If you come into my apartment and touch my thermostat, you might as well be stealing money straight out of my wallet.

But for those students who haven't lived outside of the Alafaya Trail student-housing bubble, you probably don't have a metaphorical land mine set up in front of your thermostat like I do.

You see, after you've moved beyond the "all utilities included with no cap" life, you'll come to realize that enjoying a little air conditioning can come with a hefty bill from your friendly neighborhood Duke Energy.

This is just one of the many differences between student housing and "real world" housing. In addition to saying goodbye to your free utilities, add all of the free furniture to the list. Yeah, most apartments don't come furnished, and just a little hint — your mattress is going to cost a few hundred bucks alone.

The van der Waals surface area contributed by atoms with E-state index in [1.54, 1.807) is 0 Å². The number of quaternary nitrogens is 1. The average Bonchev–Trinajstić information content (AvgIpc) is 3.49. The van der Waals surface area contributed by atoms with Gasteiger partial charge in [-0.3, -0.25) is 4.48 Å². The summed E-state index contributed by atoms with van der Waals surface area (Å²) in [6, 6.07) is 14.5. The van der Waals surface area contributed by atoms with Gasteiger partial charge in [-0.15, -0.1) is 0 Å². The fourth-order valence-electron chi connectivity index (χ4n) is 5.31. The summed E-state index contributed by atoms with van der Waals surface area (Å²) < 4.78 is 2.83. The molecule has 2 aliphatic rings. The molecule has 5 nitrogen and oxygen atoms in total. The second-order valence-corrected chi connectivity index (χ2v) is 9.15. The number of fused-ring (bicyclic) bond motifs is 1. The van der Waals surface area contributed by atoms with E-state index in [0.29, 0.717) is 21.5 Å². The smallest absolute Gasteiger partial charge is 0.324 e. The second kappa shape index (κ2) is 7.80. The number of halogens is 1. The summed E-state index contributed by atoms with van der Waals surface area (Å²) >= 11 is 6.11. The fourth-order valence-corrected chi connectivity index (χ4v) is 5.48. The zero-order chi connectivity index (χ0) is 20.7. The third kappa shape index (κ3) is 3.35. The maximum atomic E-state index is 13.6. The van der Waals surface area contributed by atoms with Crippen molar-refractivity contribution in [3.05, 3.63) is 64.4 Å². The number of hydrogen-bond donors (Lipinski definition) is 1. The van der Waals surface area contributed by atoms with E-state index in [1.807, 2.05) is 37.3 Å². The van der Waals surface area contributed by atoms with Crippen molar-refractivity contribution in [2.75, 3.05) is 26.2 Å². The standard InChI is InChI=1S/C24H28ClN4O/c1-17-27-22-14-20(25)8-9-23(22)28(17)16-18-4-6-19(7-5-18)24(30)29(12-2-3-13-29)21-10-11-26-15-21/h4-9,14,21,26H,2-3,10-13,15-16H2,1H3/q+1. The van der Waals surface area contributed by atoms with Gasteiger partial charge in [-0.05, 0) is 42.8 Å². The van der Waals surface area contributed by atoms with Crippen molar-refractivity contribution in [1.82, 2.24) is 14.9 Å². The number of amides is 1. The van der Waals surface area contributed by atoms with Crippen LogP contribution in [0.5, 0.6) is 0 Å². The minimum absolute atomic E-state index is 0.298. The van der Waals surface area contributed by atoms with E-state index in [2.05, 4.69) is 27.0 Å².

After that, tack on another bill for cable and Internet. Oh and if you want Wi-Fi, that's an extra charge.

Don't get me wrong. Student housing is great. This is coming from someone who genuinely loved living in Apollo and thought she was moving on up when she made the switch to Knights Circle sophomore year. Student housing is a wonderful thing to take advantage of while you can because, let's face it, unless you want to live behind a Twistee Treat, $600 apartments don't come around often.

At the end of July, I moved into my first non-student apartment. It would have been nice to continue to save money at Knights Circle, but when all of my roommates graduated, I decided to skip the random roommate horror stories and take the plunge — an $895-per-month plunge.

I live by myself — and my cat Tom Bosley — and let's just say he doesn't contribute much financially, so we try to save as much money as possible. So please, don't touch my thermostat. If you do, you'll be blown to smithereens by the metaphorical land mine.

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